"Mahmoud Diyab al-Ahmed, number 29 on the coalition's list of most wanted government officials, is now under custody of coalition forces," Central Command said in a statement on Saturday.
"The former Iraqi Minister of Interior surrendered to coalition forces yesterday."
The US military had already announced his capture in July, but it was not immediately clear whether this was the same person.
A US military spokesman said he was unable to explain why the announcement of his arrest appears to have been made for a second time.
Before Saturday's announcement, the United States had reported 37 of the people on a list of 55 most Iraqis had surrendered or been captured or killed. That total included the minister.
Deposed President Saddam Hussein, who tops the list, remains at large though his two sons Uday and Qusay have been killed.
One US soldier was killed in a grenade attack on a forces post near al-Ramadi on Saturday, Aljazeera reported.
Eyewitnesses said that the grenade attack in Heet, near the city of al-Ramadi in western Iraq, had also wounded another soldier.
Meanwhile, while British forces struggled to contain riots in Basra, an attacker threw a hand grenade at a British military vehicle, causing it to burst into flames, eyewitnesses told Aljazeera.
"The British have been here four months and things have not improved."
Basra resident, Abu Hassan
No casualties were reported.
British occupation troops in riot gear deployed in Basra to quell spreading disturbances sparked by shortages of fuel and power in Iraq's second city.
In one instance, witnesses said soldiers fired in the air to keep back a crowd at a petrol station. Another witness said the British fired baton rounds at a crowd, wounding two Iraqis.
British military spokesman said several soldiers received minor injuries from stones and confirmed that a military vehicle had been set alight. He had no information on Iraqi injuries or casualties.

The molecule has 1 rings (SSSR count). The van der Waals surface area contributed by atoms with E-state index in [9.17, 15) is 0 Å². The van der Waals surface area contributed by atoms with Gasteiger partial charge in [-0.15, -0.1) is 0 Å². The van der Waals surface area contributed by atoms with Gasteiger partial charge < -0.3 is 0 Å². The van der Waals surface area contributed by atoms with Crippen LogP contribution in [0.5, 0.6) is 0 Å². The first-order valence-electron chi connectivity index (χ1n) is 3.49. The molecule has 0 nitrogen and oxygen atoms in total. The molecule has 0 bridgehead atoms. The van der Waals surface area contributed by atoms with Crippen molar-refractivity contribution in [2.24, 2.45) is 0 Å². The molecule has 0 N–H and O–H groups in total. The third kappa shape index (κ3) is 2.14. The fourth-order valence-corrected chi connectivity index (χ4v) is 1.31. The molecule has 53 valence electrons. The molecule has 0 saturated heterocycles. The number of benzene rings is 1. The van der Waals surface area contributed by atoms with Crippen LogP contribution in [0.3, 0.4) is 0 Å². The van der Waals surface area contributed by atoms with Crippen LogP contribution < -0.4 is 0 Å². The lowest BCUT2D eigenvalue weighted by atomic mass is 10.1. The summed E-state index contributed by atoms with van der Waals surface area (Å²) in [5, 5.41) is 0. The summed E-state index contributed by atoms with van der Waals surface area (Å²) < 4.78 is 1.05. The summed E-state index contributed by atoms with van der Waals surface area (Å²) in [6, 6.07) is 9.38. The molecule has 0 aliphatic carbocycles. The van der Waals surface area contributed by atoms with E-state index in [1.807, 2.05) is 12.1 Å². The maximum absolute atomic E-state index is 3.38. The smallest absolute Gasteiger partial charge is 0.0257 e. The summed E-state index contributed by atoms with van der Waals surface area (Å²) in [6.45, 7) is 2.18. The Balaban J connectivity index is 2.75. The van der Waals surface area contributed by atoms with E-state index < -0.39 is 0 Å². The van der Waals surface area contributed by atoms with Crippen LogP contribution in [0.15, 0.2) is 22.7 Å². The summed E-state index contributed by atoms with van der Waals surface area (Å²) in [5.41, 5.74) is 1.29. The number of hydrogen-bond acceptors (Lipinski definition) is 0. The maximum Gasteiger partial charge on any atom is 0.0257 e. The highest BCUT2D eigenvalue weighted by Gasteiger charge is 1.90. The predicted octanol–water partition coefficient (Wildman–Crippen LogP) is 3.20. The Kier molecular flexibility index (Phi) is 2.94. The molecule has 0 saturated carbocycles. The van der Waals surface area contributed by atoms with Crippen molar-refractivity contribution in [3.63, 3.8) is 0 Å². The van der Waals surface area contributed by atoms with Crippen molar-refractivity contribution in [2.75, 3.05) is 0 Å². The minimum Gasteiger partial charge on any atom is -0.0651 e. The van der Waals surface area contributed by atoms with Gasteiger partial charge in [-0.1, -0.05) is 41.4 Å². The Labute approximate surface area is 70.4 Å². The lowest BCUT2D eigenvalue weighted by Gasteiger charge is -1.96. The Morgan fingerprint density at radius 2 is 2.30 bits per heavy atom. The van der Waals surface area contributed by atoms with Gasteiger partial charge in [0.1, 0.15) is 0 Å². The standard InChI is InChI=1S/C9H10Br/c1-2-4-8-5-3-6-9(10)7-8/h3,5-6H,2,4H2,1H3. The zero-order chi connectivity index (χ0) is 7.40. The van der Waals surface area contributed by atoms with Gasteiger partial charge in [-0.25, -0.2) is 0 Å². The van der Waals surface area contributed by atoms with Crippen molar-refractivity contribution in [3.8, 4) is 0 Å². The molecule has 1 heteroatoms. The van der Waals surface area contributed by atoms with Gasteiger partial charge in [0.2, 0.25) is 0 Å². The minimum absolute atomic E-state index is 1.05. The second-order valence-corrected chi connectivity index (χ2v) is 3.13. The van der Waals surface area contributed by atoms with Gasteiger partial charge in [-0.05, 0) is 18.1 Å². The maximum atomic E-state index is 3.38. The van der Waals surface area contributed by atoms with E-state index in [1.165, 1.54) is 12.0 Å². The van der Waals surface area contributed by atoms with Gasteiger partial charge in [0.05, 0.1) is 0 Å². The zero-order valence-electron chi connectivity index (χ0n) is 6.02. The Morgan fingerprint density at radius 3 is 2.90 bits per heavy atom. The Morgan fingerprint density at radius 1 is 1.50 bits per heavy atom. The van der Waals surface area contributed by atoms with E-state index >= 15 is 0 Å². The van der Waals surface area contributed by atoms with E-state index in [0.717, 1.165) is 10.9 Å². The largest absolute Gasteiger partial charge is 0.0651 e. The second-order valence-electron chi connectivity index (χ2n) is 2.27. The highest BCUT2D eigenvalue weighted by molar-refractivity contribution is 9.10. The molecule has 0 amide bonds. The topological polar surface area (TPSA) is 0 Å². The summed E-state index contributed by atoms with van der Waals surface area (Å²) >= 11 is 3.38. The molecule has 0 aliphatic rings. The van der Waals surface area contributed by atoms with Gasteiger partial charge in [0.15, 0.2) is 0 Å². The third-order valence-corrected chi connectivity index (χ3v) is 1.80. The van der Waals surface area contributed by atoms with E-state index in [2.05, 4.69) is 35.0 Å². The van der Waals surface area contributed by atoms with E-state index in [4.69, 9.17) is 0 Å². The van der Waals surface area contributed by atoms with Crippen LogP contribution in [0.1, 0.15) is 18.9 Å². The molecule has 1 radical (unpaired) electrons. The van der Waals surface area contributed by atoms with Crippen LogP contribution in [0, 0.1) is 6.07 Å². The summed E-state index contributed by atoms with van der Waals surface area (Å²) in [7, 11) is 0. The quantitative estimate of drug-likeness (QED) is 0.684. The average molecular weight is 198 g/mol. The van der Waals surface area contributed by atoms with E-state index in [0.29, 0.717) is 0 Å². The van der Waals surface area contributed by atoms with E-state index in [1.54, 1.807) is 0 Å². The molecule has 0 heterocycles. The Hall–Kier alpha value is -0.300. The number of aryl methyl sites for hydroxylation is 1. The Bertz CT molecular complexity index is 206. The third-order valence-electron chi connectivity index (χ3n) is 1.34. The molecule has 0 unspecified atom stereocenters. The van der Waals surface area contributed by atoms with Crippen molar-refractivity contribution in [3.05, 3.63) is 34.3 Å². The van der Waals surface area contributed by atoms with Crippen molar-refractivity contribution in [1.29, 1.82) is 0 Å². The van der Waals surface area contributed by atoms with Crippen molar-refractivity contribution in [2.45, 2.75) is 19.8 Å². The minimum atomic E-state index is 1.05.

"We put crowd control measures in place at petrol stations to try to restore law and order," spokesman Jonathan Spencer said. "The situation is beginning to calm down."
Witnesses said angry Iraqis threw stones, burned tyres and attacked cars registered in nearby Kuwait, whose owners local people accuse of buying up diesel oil smuggled across the desert.
British soldiers carry away a wounded comrade
"The British have been here four months and things have not improved. Now we have shortages in everything," said one man, Abu Hassan.
The shortage of diesel oil has meant residents, businesses and hospitals have difficulties running their generators.
Iraqi Islamists release tape
A hitherto unknown group of Iraqi Islamists called for guerrilla attacks against occupying forces in Iraq, saying in a videotape broadcast on Saturday it was the only way to free the country.
The five masked men shown on the tape, which was broadcast by Dubai-based Al-Arabiya television, said they belonged to the White Flags, Muslim Youth and Army of Muhammad organisations.
"We want to tell other organisations that guerrilla warfare is the only way to free the country and we want to say that foreign troops who were sent here must be attacked to prove to the world that we are against occupation," said one of the men.